Now that all 50 states have implemented phased re-openings, the question among executive leaders and their HR teams is: “What is our policy to get employees safely back into the office and what policies change?”
According to the Bureau of Labor Statistics, before the COVID-19 pandemic eight percent of all wage and salaried employees worked from home at least one day a week; about two percent worked from home full-time. Now that nearly 100% of workers in positions that were considered non-public facing have gotten a taste of telecommuting, how will employers provide safe work environments?
And do employees really want to go back to the office? Global Workplace Analytics conducted a recent survey on the Global Work-From-Home Experience. President Kate Lister stated, “77% of the workforce wants to continue to work from home two to three days a week.” (the full survey results can be downloaded here)
As Corporate America and smaller business firms explore opening their offices again, what steps are being taken to put the proverbial genie “back into the bottle?” What should employers consider when balancing safety measures against pragmatic policies that benefit both employer and employee, decrease person-to-person contact and allow the practice of social distancing?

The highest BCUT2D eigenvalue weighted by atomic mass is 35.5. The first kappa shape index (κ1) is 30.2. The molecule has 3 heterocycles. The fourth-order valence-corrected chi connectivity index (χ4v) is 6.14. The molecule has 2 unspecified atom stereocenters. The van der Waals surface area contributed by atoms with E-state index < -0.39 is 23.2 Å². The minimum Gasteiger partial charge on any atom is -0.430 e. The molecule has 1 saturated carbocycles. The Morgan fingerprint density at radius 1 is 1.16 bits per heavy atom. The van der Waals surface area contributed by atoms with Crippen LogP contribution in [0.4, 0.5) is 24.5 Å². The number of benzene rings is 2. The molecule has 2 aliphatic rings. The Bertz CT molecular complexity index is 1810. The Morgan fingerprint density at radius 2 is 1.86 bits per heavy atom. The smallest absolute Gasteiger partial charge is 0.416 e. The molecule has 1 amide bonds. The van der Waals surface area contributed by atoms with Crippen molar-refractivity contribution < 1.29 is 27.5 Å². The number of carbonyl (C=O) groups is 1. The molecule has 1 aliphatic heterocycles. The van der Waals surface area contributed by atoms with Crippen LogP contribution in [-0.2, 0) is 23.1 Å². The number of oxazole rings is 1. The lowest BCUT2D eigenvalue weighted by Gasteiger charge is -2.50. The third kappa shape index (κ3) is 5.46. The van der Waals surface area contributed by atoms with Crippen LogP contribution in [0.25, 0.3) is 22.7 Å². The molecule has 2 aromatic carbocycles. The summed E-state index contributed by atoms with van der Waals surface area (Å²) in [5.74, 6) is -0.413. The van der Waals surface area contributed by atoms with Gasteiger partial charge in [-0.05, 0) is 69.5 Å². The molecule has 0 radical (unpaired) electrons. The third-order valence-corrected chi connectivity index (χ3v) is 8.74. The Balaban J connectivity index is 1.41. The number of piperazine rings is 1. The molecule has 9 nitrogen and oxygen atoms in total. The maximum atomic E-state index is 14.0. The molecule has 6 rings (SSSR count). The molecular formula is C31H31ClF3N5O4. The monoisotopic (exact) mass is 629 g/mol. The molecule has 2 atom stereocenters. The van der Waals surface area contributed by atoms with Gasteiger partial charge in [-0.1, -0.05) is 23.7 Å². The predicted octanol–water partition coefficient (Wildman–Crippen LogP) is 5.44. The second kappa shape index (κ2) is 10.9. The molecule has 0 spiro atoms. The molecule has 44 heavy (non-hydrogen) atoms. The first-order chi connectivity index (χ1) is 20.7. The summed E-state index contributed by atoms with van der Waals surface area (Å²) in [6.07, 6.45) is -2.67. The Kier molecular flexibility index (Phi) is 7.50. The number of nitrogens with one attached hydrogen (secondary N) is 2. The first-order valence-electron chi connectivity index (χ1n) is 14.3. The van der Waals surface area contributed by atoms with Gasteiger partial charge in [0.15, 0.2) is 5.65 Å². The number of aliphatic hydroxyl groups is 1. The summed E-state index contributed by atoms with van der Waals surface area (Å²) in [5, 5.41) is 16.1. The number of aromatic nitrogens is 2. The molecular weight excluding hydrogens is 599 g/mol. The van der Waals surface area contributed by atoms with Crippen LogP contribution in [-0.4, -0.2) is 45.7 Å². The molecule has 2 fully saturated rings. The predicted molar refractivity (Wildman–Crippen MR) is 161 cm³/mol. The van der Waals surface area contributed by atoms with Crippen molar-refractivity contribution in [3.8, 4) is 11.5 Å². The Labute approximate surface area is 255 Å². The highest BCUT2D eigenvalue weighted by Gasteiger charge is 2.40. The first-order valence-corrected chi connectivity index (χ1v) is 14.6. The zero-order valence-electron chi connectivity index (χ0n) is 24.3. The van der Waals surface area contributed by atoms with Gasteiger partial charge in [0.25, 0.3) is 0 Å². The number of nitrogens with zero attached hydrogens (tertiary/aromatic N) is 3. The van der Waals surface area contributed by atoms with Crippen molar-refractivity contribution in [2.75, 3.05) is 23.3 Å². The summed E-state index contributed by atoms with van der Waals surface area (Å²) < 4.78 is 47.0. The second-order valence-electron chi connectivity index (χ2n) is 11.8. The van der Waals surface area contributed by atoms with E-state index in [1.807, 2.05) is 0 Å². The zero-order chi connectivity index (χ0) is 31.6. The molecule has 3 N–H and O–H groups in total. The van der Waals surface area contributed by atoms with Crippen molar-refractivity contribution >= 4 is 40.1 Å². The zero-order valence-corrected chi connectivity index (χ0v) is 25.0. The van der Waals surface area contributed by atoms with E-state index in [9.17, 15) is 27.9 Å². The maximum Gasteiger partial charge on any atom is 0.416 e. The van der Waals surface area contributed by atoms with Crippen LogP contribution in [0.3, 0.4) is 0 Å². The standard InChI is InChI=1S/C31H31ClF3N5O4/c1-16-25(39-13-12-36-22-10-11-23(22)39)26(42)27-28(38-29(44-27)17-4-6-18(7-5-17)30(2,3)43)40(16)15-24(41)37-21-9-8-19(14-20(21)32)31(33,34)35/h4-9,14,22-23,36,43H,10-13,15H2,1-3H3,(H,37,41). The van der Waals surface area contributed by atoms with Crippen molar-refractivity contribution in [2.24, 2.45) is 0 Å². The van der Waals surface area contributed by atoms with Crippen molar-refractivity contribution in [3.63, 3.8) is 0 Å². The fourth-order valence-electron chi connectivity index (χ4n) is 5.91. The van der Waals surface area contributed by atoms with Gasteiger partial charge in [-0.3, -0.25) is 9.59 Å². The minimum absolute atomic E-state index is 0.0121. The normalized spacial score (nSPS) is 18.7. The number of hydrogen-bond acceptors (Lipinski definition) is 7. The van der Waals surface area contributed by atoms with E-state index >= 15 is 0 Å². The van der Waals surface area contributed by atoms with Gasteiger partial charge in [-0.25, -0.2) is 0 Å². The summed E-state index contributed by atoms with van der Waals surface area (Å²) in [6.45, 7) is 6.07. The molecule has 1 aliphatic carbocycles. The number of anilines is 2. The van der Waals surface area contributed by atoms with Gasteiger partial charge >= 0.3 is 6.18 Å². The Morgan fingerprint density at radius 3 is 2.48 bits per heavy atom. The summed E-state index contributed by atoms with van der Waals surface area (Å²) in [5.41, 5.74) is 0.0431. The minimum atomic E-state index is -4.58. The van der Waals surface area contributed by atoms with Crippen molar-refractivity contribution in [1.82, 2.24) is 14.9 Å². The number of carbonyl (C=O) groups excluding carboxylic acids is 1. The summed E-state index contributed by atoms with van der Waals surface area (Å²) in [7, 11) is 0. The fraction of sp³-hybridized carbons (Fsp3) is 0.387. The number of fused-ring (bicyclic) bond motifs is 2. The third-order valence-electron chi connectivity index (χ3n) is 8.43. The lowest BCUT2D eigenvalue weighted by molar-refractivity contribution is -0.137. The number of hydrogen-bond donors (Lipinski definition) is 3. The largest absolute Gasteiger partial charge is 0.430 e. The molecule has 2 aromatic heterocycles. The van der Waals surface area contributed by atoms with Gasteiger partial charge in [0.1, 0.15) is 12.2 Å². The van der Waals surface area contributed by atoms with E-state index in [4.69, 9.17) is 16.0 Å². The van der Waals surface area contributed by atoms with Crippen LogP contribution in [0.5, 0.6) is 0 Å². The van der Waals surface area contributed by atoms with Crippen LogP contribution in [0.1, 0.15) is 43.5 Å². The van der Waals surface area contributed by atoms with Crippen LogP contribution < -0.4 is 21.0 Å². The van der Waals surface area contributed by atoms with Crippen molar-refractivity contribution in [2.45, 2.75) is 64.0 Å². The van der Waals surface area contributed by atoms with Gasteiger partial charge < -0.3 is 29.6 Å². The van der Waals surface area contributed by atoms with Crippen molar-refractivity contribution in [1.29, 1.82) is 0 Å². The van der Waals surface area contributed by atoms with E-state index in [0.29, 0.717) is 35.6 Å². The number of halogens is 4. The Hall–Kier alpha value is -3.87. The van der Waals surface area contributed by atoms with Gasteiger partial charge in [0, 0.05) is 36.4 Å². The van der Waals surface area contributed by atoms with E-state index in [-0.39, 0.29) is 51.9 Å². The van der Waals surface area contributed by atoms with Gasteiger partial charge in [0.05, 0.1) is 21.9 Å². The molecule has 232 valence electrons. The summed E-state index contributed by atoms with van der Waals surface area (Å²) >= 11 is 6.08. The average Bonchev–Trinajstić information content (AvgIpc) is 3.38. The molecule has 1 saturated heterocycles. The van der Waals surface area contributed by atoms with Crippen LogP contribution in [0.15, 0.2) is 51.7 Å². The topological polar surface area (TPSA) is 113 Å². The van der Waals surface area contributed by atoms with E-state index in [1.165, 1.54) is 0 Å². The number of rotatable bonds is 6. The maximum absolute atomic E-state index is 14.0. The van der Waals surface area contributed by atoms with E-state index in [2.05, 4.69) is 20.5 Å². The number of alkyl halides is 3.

It Won’t Be The Same Office
What we do know is that people will not be coming back to the same office. Today, there are conversations about reconfiguring the office plan to lower the risk of contagion. Management is looking at providing hand sanitizer, masks and increasing cleaning procedures from nightly to several times a day. Sneeze guards are being installed and staggered workdays will result in fewer people in the office at a time.
Some offices will provide directional arrows throughout hallways and common spaces to reduce the possibility of employees passing one another face-to-face. Others are providing disposable placemats for shared desks and common areas. Chairs are being removed from worktables and conference rooms so employees maintain safe social distances. Touchpads to enter office spaces may also need to be reconfigured to a more sanitary solution.
Employers are also considering more generous sick leave policies to encourage workers to stay home when they are not feeling well.
The Pros and Cons of Telecommuting
You might ask yourself, “Isn’t telecommuting working out?” Yes and no. Some of the Pros for considering longer-term strategies of working from home include
- Reduced costs on real estate, furniture, and supplying computers and printers.
- Access to a broader pool of talent since geography is no longer an issue.
- Higher employee retention rates for employees who enjoy the reduced stress that telecommuting and more time with family creates.
But what about the Cons?
- Employee retention could also be a con. The level of loyalty that office comradery brings may become fragile and mentorship opportunities for new employees may suffer.
- Companies may still need to address telecommuting security issues.
- Managing could also become harder.
A virus-free work environment is unrealistic but considering some of the above ideas allows companies to reconfigure their office space into something safer.
Lastly, whatever approach your company is taking, it is imperative to keep your employees informed and communication updated regularly about the virus and how your company is responding to new information.